Nova Scotia is indeed fortunate to have affordable transportation in many communities, but gaps still exist. Working with partners and communities, the government of Nova Scotia is investing in new ideas, approaches, and programs to close these gaps. The goal is to improve transportation accessibility within and between communities and to make it easier for people to get to the places that they need to go.
Greg Sewell, the director of community transportation and who has been instrumental in helping to develop and deliver this program, will now take you through a brief description about community transportation and the program.
GREG SEWELL: I’m going to share my screen. Kim, how can we show the presentation?
KIM LANGILLE: You can’t. All members have been provided with the documents that you folks sent previously.
GREG SEWELL: Okay, very good, thank you. So we know in a pre-COVID-19 world that transportation helps Nova Scotians get to school, to work, important appointments, stay connected to the community, with their friends and maintain an active and independent lifestyle, which is all very important to maintain the vitality and viability of communities. However, not everyone can afford a vehicle or have access to a car or the ability to drive. Community transportation helps to fill the void for those individuals.
The first community transportation providers were developed 25 years ago in Pictou County and in Clare. Since then, community transportation organizations provide free, booked, door-to-door, accessible service that has been developed in many areas across the province. Government funding for transit started in the late 1990s and both the number of programs and the funding is growing over time to support community transportation.
During the development of the shift strategy, the conversation around transportation was raised at every meeting. It was identified that the lack of transportation limited older adults’ abilities to participate in society and the economy and have access to services, including health, especially in rural areas.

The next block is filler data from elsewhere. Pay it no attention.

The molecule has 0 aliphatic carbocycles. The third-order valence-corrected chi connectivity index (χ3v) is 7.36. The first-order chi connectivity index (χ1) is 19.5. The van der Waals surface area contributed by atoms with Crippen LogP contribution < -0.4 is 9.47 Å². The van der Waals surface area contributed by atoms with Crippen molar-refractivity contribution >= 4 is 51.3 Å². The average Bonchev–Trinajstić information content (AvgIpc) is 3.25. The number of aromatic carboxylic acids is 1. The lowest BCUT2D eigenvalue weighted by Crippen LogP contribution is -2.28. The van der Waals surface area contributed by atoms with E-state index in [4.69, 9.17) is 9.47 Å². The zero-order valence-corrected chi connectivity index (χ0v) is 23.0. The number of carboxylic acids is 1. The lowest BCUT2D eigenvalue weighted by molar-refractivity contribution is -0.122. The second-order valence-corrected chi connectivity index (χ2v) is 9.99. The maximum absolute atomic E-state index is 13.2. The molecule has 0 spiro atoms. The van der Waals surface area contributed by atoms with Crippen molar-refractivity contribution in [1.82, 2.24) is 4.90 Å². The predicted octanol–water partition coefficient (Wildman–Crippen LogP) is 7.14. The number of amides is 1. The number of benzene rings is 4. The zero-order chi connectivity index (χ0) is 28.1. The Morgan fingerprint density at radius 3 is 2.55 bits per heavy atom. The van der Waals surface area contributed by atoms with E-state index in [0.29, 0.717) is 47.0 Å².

To ensure a coordinated approach to grow and build transportation with communities, it was determined that government needed to appoint a lead department to help drive community transportation. With their connections to and involvement with communities, Communities, Culture and Heritage was identified as that lead department in 2018.
A community transportation action plan was developed to focus on capacity and awareness, developing policies that support community transportation, promotion of a broad vision, improve measuring, monitoring, and understanding and innovation. In April 2021, with the reorganization within governments, community transportation moved to Transportation and Active Transit.
I previously mentioned the growth of community transportation across the province. Ten years ago, in 2011-2012, there were only 11 community transportation services. Ten years later, we have 19 and there will be a 20th that will be launched this fiscal year, with the Eskasoni First Nation developing their door-to-door service. This will be the first First Nation community that has their own transportation system.
We are continuing to work and there is still more work under way to develop a community transportation system in Guysborough. In addition to the door-to-door services, there are also seven fixed-route service providers in the province. The development of services in Bridgewater and soon to be in New Glasgow and Stellarton show that municipal councils are understanding the need for transit in their communities. However, the province needs to be a significant funding partner in the development and piloting of these services.
The map on Slide 4 shows where the community transportation providers in the province are located. The white areas are the gaps where no community transportation provider exists. You’ll see that in Lunenburg County, there’s not a community transportation provider from the border of the Municipality of Chester into Bridgewater, there is not a community transportation provider in Guysborough County and community transportation does not exist in the larger areas of Halifax and CBRM due to the population. Community transportation providers work in rural Nova Scotia.